It is one thing for you to include SEO in your budget and another to ensure that you are doing it right. Spending on search optimization will be counterproductive if you are unaware of metrics or ignore them altogether. When measuring and evaluating your SEO initiatives' success, you need to find the ranking factors where your efforts fall short. One thing that can help you improve your strategy is dwell time—here is a closer look at this metric.
The time it takes for you to stay on a webpage after accessing the search engine results pages and before returning to the same SERPs is considered your dwell time. For example, you click on a link from the SERPs, spend two minutes on the webpage, and then return, your dwell time would be two minutes. Hence, SERPs are the bookends for your dwell time.
When you look at dwell time, it would be helpful to know the nuances of other related concepts, which are "time on page" and "bounce rate." Time on page refers to when a visitor first clicks to enter a page and then clicks again to leave the same page.
Where the users go doesn't matter. Bounce rate refers to the percentage of how many times a visitor clicks on just one page on your website, which is also known as single-page sessions. No matter how long the visitor stays on that page, if they return to the SERPs or close the tab, it adds to the tally for the bounce rate.
Both time on page and bounce rate might be able to tell you that a visitor got what they needed from your site. However, dwell time has more implications. If a visitor goes back to the SERPs immediately after visiting your website, it means they didn't find what they were after. A good dwell time is two to four minutes; aim for these figures for your site.
If you want to improve how long people stay on your pages, you should first know how to calculate dwell time. You can do this by accessing the "Average Session Duration" metric in Google Analytics, which measures the average time a visitor spends on your site after landing on one of your pages.
You can do this by logging into your Google Analytics account and clicking "Behavior." Under this choice, click "Site Content," then "Landing Pages." Creating a new segment for viewing organic traffic will let you view the metric "Avg. Session Duration," which is the number you would want to get.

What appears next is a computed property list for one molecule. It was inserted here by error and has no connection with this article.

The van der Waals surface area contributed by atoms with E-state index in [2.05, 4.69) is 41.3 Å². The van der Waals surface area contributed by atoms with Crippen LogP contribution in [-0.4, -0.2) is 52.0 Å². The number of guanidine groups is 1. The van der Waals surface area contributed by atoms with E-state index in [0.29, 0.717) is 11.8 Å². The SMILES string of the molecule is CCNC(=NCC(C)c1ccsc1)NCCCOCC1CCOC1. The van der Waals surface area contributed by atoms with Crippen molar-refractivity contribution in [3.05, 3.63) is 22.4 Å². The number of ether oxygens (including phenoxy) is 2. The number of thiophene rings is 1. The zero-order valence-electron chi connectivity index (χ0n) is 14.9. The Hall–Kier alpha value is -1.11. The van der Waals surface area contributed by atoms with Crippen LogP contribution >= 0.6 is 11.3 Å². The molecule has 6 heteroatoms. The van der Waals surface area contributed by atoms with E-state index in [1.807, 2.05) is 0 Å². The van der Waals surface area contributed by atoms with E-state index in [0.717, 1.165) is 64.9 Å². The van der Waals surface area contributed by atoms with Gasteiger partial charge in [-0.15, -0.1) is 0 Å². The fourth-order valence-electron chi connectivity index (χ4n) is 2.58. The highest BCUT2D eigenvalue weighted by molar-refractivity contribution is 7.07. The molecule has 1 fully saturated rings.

After obtaining the dwell time of specific pages, you can now analyze each one and ask yourself important questions. Why is the Dwell Time longer on this page compared to this other one? Does it have to do with the content, the design, or the visual aids? What can I do to improve on pages with a short Dwell Time? What would make a visitor stay on my site and not return to the SERPs anymore? By investigating the answers to these questions and considering the importance of dwell time in your SEO analysis, you'll be sure to improve your website's metrics. Here are some things that can help.
Logically speaking, if you put more content on a page, people will have to stay for a longer time so they could read all of it. Dwell time naturally increases in long-form articles. Typically, content needs to have at least 2,000 words to be considered long-form. However, just because your article is long-form doesn't mean people will stay on it. Having a solid intro and compelling proposition will increase the chances that people will stay and read more.
Besides quantity, quality matters too. If the user reads the first two paragraphs (or sentences!) of your content and they're dissatisfied, they will leave your page. This behavior will hurt your rankings. Give readers more reasons to stay by having well-researched articles that link to trustworthy authority sources. Also, make sure you provide a reader-friendly experience. Don't have walls of text on your page—instead, break your article into easily digestible paragraphs and have headers for each significant transition.
Besides using headings and subheadings, you can also implement other things to ensure that your readers have a positive user experience. Here are things that produce good UX:
Creating a journey through internal pages will help you keep people longer on your website. Don't let people read one article and then not go to other places on your site—study your pages and see which ones create a story when you link them with each other. When you capture a person's attention with one compelling article, linking them to a second, then a third, becomes easier. It is why we fall into YouTube or Wikipedia rabbit holes!
Good SEO takes time and a lot of testing. If you do not analyze your metrics, you miss out on being able to provide more value to your audience. Looking at your pages' numbers for dwell time, time on page and bounce rate will help you uncover meaningful trends that you could use for your growth.
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